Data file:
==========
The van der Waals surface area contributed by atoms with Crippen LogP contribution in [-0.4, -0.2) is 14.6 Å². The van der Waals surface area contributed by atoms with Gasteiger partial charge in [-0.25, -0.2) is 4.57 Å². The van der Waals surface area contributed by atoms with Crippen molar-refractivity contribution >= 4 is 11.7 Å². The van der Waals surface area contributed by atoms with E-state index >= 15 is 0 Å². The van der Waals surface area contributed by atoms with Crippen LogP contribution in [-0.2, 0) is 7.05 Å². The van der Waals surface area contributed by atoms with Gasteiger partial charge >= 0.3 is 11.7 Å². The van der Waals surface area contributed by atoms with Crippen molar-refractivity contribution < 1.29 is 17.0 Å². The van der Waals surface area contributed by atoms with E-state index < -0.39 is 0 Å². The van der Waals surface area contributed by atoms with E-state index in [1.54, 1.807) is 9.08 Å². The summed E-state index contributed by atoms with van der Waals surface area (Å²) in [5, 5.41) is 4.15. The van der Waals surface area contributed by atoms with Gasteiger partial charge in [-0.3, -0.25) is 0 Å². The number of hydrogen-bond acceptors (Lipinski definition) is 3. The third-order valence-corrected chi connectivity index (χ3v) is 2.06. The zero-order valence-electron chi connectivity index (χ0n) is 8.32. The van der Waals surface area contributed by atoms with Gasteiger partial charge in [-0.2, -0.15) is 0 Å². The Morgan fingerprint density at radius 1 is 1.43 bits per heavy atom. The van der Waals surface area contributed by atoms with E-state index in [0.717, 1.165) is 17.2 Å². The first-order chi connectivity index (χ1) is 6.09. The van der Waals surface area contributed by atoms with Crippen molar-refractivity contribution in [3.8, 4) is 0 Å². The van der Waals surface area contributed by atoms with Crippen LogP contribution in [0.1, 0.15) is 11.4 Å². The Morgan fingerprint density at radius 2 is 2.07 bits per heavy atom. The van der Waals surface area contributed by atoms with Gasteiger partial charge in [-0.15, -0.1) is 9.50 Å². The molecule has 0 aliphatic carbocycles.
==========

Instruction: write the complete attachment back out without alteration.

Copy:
The van der Waals surface area contributed by atoms with Crippen LogP contribution in [-0.4, -0.2) is 14.6 Å². The van der Waals surface area contributed by atoms with Gasteiger partial charge in [-0.25, -0.2) is 4.57 Å². The van der Waals surface area contributed by atoms with Crippen molar-refractivity contribution >= 4 is 11.7 Å². The van der Waals surface area contributed by atoms with E-state index >= 15 is 0 Å². The van der Waals surface area contributed by atoms with Crippen LogP contribution in [-0.2, 0) is 7.05 Å². The van der Waals surface area contributed by atoms with Gasteiger partial charge >= 0.3 is 11.7 Å². The van der Waals surface area contributed by atoms with Crippen molar-refractivity contribution < 1.29 is 17.0 Å². The van der Waals surface area contributed by atoms with E-state index < -0.39 is 0 Å². The van der Waals surface area contributed by atoms with E-state index in [1.54, 1.807) is 9.08 Å². The summed E-state index contributed by atoms with van der Waals surface area (Å²) in [5, 5.41) is 4.15. The van der Waals surface area contributed by atoms with Gasteiger partial charge in [-0.3, -0.25) is 0 Å². The number of hydrogen-bond acceptors (Lipinski definition) is 3. The third-order valence-corrected chi connectivity index (χ3v) is 2.06. The zero-order valence-electron chi connectivity index (χ0n) is 8.32. The van der Waals surface area contributed by atoms with Gasteiger partial charge in [-0.2, -0.15) is 0 Å². The Morgan fingerprint density at radius 1 is 1.43 bits per heavy atom. The van der Waals surface area contributed by atoms with E-state index in [0.717, 1.165) is 17.2 Å². The first-order chi connectivity index (χ1) is 6.09. The van der Waals surface area contributed by atoms with Crippen molar-refractivity contribution in [3.8, 4) is 0 Å². The van der Waals surface area contributed by atoms with Crippen LogP contribution in [0.1, 0.15) is 11.4 Å². The Morgan fingerprint density at radius 2 is 2.07 bits per heavy atom. The van der Waals surface area contributed by atoms with Gasteiger partial charge in [-0.15, -0.1) is 9.50 Å². The molecule has 0 aliphatic carbocycles.